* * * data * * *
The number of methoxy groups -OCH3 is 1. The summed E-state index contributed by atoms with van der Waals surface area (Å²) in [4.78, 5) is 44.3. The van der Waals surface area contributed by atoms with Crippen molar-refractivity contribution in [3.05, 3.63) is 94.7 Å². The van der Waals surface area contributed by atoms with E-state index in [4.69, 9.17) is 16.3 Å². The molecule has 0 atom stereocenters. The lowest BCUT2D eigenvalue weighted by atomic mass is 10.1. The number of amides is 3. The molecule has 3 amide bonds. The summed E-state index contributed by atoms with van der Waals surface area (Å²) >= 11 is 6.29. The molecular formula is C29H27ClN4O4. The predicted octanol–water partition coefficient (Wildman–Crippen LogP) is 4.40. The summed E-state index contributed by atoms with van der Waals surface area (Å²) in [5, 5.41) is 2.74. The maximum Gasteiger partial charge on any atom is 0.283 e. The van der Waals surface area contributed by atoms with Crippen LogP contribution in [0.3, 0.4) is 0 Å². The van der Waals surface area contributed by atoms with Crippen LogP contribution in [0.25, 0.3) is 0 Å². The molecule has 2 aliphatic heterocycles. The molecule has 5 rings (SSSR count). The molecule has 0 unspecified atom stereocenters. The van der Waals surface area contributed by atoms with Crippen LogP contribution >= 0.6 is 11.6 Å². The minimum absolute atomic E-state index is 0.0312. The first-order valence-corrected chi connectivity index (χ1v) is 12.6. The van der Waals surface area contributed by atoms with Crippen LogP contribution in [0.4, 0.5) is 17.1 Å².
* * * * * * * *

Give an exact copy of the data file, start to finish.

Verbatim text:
The number of methoxy groups -OCH3 is 1. The summed E-state index contributed by atoms with van der Waals surface area (Å²) in [4.78, 5) is 44.3. The van der Waals surface area contributed by atoms with Crippen molar-refractivity contribution in [3.05, 3.63) is 94.7 Å². The van der Waals surface area contributed by atoms with E-state index in [4.69, 9.17) is 16.3 Å². The molecule has 0 atom stereocenters. The lowest BCUT2D eigenvalue weighted by atomic mass is 10.1. The number of amides is 3. The molecule has 3 amide bonds. The summed E-state index contributed by atoms with van der Waals surface area (Å²) >= 11 is 6.29. The molecular formula is C29H27ClN4O4. The predicted octanol–water partition coefficient (Wildman–Crippen LogP) is 4.40. The summed E-state index contributed by atoms with van der Waals surface area (Å²) in [5, 5.41) is 2.74. The maximum Gasteiger partial charge on any atom is 0.283 e. The van der Waals surface area contributed by atoms with Crippen LogP contribution in [0.3, 0.4) is 0 Å². The van der Waals surface area contributed by atoms with Crippen LogP contribution in [0.25, 0.3) is 0 Å². The molecule has 2 aliphatic heterocycles. The molecule has 5 rings (SSSR count). The molecule has 0 unspecified atom stereocenters. The van der Waals surface area contributed by atoms with Crippen LogP contribution >= 0.6 is 11.6 Å². The minimum absolute atomic E-state index is 0.0312. The first-order valence-corrected chi connectivity index (χ1v) is 12.6. The van der Waals surface area contributed by atoms with Crippen LogP contribution in [0.4, 0.5) is 17.1 Å².